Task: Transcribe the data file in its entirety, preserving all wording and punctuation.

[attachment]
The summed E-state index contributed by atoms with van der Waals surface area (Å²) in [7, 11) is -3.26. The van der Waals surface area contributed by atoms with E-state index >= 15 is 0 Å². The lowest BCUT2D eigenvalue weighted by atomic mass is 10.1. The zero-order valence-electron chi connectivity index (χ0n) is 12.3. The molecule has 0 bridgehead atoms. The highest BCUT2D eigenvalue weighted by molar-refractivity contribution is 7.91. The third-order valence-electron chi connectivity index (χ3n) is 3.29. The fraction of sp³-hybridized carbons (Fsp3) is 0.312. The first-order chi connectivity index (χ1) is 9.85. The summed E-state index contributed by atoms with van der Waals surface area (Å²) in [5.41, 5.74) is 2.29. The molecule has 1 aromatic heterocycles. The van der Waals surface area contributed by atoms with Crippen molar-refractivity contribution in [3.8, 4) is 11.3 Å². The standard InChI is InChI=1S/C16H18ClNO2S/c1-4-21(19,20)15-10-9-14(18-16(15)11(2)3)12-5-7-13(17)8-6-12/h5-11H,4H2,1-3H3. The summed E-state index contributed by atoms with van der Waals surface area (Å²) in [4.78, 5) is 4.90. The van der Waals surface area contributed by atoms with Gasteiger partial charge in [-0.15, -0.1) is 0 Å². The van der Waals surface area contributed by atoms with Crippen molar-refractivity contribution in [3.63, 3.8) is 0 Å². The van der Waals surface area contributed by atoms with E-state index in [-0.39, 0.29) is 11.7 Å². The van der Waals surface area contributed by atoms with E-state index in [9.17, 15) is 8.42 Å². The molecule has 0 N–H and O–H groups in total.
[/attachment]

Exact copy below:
The summed E-state index contributed by atoms with van der Waals surface area (Å²) in [7, 11) is -3.26. The van der Waals surface area contributed by atoms with E-state index >= 15 is 0 Å². The lowest BCUT2D eigenvalue weighted by atomic mass is 10.1. The zero-order valence-electron chi connectivity index (χ0n) is 12.3. The molecule has 0 bridgehead atoms. The highest BCUT2D eigenvalue weighted by molar-refractivity contribution is 7.91. The third-order valence-electron chi connectivity index (χ3n) is 3.29. The fraction of sp³-hybridized carbons (Fsp3) is 0.312. The first-order chi connectivity index (χ1) is 9.85. The summed E-state index contributed by atoms with van der Waals surface area (Å²) in [5.41, 5.74) is 2.29. The molecule has 1 aromatic heterocycles. The van der Waals surface area contributed by atoms with Crippen molar-refractivity contribution in [3.8, 4) is 11.3 Å². The standard InChI is InChI=1S/C16H18ClNO2S/c1-4-21(19,20)15-10-9-14(18-16(15)11(2)3)12-5-7-13(17)8-6-12/h5-11H,4H2,1-3H3. The summed E-state index contributed by atoms with van der Waals surface area (Å²) in [4.78, 5) is 4.90. The van der Waals surface area contributed by atoms with Gasteiger partial charge in [-0.15, -0.1) is 0 Å². The van der Waals surface area contributed by atoms with Crippen molar-refractivity contribution in [3.63, 3.8) is 0 Å². The van der Waals surface area contributed by atoms with E-state index in [-0.39, 0.29) is 11.7 Å². The van der Waals surface area contributed by atoms with E-state index in [9.17, 15) is 8.42 Å². The molecule has 0 N–H and O–H groups in total.